Tie Me Up! Tie Me Down! (1990)

Pedro Almodovar’s Tie Me Up! Tie Me Down! is a colorful, pulpy, twisted love story, a modern take on Beauty and the Beast.

The main premise is a young man, just released from a mental institution, finds and takes his beloved, a former porno actress trying to go straight, hostage so she may fall in love with him. There are many effectively chilly moments of pursuit and capture between these two.

More complicated, though, and more difficult to understand are the love that grows between them. I’m not entirely sold on her Stockholm Syndrome 180-turn on him, falling in love with her captor. As much pain and violence he endures on her behalf, his courtship is hardly gentlemanly. Perhaps this is part of the greater underlying message, that her life has been so devoid of traditional romance that she’ll take what she can get. Whatever the reasons (love is hardly a rational impulse in the first place), Tie Me Up! Tie Me Down! is not an easy film to understand.

It is, however, an incredibly easy film to watch. It is so beautifully shot, in lurid eye-popping technicolor at picturesque angles and scene composition. You could watch it muted and still be engrossed in the action. The story is also layered with such complexity; it relies on the audience to pay attention to fully track the action that transpires.

While it asks the audience to take some leaps of faith, Tie Me Up! Tie Me Down! is a satisfying pulp satire on contemporary romance.

Orpheus (1950)

Jean Cocteau’s Orpheus is a wildly imaginative, yet wholly confusing, interpretation of the Orpheus in the Underworld myth. It is clearly well thought-out, with layers upon layers of meaning waiting to be discovered, though upon this viewer’s first experience, the film was overall muddled and unclear.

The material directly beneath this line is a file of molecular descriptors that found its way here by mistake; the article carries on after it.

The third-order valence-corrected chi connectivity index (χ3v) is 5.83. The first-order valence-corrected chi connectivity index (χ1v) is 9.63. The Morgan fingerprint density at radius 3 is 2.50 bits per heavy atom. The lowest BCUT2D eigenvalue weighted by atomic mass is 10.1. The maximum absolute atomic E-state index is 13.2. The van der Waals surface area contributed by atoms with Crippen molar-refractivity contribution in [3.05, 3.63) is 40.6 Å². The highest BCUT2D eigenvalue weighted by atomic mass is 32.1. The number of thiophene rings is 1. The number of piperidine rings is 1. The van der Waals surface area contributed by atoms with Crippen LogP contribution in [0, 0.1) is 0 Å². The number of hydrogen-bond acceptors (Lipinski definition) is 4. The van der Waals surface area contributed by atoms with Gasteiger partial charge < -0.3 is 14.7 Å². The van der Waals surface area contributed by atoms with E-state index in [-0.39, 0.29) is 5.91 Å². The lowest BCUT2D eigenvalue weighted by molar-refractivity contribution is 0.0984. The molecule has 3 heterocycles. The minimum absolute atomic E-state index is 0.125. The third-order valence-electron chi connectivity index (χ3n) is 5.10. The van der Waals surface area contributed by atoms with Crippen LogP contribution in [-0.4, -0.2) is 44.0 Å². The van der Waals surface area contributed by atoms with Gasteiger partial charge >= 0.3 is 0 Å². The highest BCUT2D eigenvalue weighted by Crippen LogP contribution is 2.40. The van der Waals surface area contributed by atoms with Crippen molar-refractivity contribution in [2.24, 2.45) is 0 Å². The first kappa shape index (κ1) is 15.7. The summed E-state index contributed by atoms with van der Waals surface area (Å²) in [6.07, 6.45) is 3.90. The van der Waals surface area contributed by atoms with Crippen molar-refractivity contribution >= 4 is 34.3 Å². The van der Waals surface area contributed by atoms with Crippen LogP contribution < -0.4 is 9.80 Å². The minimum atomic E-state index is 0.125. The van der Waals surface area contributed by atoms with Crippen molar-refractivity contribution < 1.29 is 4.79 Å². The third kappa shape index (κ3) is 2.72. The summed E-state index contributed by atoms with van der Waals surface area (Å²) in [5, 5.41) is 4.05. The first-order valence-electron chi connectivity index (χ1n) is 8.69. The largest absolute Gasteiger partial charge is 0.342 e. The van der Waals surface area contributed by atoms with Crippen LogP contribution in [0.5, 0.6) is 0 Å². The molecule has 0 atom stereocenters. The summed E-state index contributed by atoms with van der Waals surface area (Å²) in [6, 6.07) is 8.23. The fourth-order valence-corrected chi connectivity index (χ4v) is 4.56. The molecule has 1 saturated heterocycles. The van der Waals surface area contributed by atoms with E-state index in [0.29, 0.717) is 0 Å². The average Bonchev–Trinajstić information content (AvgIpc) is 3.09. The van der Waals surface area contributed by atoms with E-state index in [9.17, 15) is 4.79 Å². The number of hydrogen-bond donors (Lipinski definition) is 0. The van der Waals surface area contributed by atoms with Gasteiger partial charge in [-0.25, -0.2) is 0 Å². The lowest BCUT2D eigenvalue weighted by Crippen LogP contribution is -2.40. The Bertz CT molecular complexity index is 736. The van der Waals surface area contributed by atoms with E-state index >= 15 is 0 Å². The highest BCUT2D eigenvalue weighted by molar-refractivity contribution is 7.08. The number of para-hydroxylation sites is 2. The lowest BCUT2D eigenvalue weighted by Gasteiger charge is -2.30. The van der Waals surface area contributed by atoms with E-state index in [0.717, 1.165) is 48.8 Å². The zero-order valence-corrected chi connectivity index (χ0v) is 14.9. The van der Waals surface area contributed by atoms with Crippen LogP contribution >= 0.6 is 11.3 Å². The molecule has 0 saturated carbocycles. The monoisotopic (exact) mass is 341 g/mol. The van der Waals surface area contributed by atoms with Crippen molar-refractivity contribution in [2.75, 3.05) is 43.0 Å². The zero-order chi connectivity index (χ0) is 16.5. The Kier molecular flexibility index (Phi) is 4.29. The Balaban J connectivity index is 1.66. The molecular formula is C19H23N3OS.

Not to say this wasn’t intentional – on the contrary, Cocteau is a director who definitely knows what he’s doing. Even though I didn’t understand a lot of it, oddities and unexplained phenomena manifested themselves (however obtusely) later on in the film. For instance, mysterious radio transmissions received quick, somewhat explanatory references about two-thirds through; and quite a few anonymous characters took scenes and scenes to identify and develop.

Like Orpheus himself, we are thrust into a confusing, murky environment with little explanation. Clues manifest themselves throughout, though even the most disciplined viewer might grow impatient with the lack of clear answers and structure.

Cocteau acknowledges this, however; the constant motif of mirrors and the film’s climax of entering a mirror into A) an alternative reality or B) some time before the events of Orpheus began, invite us to re-think and re-visit this work, and go through the motions again.

Like the bizarro Night of the Hunter, I’m not quite ready to rate this one yet – hard to say whether I enjoyed it or not, but I was definitely intrigued and I know this requires additional viewing. This is surely a film which shall reward repeat visits and journeys back through the mirror.

All That Heaven Allows (1955)

From Douglas Sirk, the granddaddy of soaps, comes the triumph All That Heaven Allows, a small-town melodrama of forbidden lovers in a world that will not accept them.

This movie is so impressive largely because it handles such sappy material with genuine dignity and humanity. The basic premise has Jane Wyman as an upper-middle class widow, falling in love with her gardener Rock Hudson. They come from two different worlds – hers of country clubs and garden parties, his of cabins and nature. (His background and interests barely get fleshed out, but who cares?)